Match Your Display To Natural Lighting Cycles

Using your Mac after sunset may be keeping you up. Even at its dimmest setting, the kind of light given off by its LED display can affect your ability to fall asleep. Changing the warmth or color temperature may help and there’s free software that can do it automatically, called F.lux.

A lot of science has gone into the study of sleep, most likely because there are a lot of us not getting any. It could be that we’re not getting enough sleep, or it takes too long to fall asleep, or we can’t stay asleep. Maybe the sleep just isn’t restful. We go to great lengths for a good night’s sleep from simple ear plugs and eye-masks, to expensive mattresses, sleeping pills and even breathing machines

What the latest science is learning, however, is that our electronic devices may be keeping us up, and it’s not because we can’t get past the next level in Angry Birds. The prime suspect they’re investigating is the light from electronic displays: specifically the blue wavelengths generated by today’s flat-panel LED displays. Our Macs use them. iPads, iPods and iPhones use them. Think about it: That’s hundreds of millions of devices capable of disrupting normal, healthy sleep!

Turns out those blue wavelengths of LED light do a great job of simulating daylight, much better, in fact than fluorescent light, regular incandescent light or the original artificial light, fire. Go back as far as you care to in human evolution, and you’ll find that we’ve never been exposed to this much convincing daylight after sunset.

A few developers have come up with a free (and patent pending) method of addressing this, called F.lux, a free download. Available for OS X PPC/Intel (and compatible with Lion) as well as Linux and Windows, F.lux runs in the background and adjusts the color temperature (red or blue) of your display depending on the time of day and your location. As the sun sets wherever you are, F.lux warms up the color of your display, gradually removing the blue wavelengths.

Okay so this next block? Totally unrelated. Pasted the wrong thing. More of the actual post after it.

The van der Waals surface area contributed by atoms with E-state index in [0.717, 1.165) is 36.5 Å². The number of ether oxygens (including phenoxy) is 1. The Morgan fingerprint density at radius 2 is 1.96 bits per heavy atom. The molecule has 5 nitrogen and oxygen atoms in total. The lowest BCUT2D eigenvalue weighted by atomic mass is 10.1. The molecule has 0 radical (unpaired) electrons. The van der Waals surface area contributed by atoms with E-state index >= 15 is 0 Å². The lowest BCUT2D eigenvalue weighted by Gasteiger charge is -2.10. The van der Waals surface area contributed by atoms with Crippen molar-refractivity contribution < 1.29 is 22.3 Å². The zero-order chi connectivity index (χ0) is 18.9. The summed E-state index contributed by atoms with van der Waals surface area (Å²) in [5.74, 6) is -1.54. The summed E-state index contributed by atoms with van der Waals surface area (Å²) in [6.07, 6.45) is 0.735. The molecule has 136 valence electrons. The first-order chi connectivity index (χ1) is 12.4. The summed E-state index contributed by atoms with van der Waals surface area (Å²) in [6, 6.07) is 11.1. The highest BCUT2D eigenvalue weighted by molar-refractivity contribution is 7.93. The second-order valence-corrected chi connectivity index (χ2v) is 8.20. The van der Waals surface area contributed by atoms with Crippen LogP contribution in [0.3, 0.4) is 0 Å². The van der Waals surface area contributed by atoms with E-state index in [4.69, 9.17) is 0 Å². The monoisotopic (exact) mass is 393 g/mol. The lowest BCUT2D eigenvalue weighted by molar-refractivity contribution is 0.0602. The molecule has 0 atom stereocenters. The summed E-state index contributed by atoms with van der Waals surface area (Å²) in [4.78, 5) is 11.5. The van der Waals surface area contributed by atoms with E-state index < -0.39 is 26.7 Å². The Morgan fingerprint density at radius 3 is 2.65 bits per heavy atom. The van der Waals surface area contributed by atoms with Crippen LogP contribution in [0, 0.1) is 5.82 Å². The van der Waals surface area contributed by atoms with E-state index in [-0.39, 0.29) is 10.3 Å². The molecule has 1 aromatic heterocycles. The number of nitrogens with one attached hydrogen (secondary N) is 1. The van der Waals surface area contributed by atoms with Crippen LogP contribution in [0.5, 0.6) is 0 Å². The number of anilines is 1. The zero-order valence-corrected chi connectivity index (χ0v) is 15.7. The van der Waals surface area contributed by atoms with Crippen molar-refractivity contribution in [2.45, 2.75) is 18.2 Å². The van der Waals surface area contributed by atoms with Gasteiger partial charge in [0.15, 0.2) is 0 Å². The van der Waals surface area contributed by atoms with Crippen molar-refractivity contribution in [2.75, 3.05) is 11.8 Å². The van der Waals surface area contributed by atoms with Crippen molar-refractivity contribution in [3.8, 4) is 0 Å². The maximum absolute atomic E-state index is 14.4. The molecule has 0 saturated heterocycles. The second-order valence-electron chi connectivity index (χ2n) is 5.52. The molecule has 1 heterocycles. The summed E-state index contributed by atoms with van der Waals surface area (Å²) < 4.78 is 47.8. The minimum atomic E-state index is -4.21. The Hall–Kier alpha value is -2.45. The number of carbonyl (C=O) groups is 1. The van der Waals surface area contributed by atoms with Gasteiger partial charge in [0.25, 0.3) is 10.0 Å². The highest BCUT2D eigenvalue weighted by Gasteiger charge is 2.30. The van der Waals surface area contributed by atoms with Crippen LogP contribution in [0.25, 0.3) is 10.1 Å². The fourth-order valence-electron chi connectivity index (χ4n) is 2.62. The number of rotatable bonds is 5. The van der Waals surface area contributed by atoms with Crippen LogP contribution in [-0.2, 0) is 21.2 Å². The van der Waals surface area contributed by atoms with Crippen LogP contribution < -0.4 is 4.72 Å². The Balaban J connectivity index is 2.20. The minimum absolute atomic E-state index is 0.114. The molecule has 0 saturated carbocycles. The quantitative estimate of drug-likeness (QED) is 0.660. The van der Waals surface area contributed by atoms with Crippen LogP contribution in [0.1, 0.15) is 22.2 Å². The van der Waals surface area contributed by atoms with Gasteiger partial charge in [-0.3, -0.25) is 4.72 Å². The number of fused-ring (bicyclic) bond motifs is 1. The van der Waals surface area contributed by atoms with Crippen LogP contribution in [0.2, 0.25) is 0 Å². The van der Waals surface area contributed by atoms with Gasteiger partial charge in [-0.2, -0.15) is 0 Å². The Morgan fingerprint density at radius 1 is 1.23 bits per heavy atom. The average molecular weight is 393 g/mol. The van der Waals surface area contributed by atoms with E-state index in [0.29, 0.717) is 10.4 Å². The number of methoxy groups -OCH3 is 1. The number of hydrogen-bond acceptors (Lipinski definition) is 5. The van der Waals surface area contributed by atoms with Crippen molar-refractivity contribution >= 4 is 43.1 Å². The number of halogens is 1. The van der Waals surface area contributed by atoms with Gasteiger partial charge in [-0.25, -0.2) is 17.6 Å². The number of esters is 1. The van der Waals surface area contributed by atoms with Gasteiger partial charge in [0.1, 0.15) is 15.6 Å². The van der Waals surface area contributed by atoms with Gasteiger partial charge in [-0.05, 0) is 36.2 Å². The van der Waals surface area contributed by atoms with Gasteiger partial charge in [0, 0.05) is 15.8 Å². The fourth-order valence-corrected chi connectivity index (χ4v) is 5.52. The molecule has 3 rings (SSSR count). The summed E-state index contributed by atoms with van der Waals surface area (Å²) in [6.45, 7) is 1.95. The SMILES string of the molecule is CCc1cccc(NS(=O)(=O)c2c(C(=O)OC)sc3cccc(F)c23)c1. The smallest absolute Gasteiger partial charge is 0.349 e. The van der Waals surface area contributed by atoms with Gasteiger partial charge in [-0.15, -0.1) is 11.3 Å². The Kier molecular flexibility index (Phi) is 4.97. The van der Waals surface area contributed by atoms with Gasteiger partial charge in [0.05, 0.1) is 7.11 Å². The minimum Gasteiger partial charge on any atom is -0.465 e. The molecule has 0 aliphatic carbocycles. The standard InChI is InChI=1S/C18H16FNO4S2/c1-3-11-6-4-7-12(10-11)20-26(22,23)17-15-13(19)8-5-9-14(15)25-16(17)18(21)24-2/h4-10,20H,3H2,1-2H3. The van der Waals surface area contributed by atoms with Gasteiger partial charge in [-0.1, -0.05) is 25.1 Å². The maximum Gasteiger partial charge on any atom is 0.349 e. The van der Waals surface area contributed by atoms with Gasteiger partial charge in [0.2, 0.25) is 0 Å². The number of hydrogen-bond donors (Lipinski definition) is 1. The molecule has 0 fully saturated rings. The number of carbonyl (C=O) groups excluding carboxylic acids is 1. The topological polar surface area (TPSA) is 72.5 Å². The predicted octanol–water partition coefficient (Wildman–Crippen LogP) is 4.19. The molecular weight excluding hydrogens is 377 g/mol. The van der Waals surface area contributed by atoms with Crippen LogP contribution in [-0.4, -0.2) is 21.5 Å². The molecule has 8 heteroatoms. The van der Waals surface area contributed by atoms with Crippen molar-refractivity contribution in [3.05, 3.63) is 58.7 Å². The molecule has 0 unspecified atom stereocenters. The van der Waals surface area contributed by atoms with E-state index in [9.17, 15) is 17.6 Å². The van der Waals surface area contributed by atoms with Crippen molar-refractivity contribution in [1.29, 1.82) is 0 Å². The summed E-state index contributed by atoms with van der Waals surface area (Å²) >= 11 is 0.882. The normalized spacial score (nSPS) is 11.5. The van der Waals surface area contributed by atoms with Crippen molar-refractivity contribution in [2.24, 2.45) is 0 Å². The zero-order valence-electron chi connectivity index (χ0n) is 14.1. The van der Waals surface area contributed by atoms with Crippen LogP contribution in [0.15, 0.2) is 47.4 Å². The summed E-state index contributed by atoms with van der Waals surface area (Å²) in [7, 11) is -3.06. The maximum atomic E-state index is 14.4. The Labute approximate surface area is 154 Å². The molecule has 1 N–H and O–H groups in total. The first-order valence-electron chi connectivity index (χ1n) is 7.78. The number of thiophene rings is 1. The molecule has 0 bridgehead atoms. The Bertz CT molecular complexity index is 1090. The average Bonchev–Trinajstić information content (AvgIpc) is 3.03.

F.lux preferences window

The F.lux preferences window

F.lux lives in your menu bar. Tell F.lux how you’d like your display to look night and day, then tell it where you are (It can use OS X Location Services). F.lux will then determine when sunrise and sunset is. You can transition quickly (20 seconds) or gradually (1 hour) and preview the results. There are also presets that match real-world lighting (tungsten, halogen, fluorescent and daylight).

For those of you that need to do color accurate work, you’ve not been forgotten. There’s a setting to disable F.lux for one hour at a time. The developer plans to add the ability to allow for automatic disabling of F.lux when using certain apps, so its auto-updating ability should ensure you get the new features as soon as they’re available.

Using F.lux, I’ve noticed that reading on my MacBook Pro before bed makes me tired the same way reading a book might. Perhaps it’s a placebo effect, but I don’t recall that happening in the past. Watching videos when F.lux is active hasn’t been an issue for me, but again, you can easily disable it an hour at a time.

Now, don’t go pulling out your iPad or iPhone and potentially ruining a good night’s sleep…until there’s an app for that.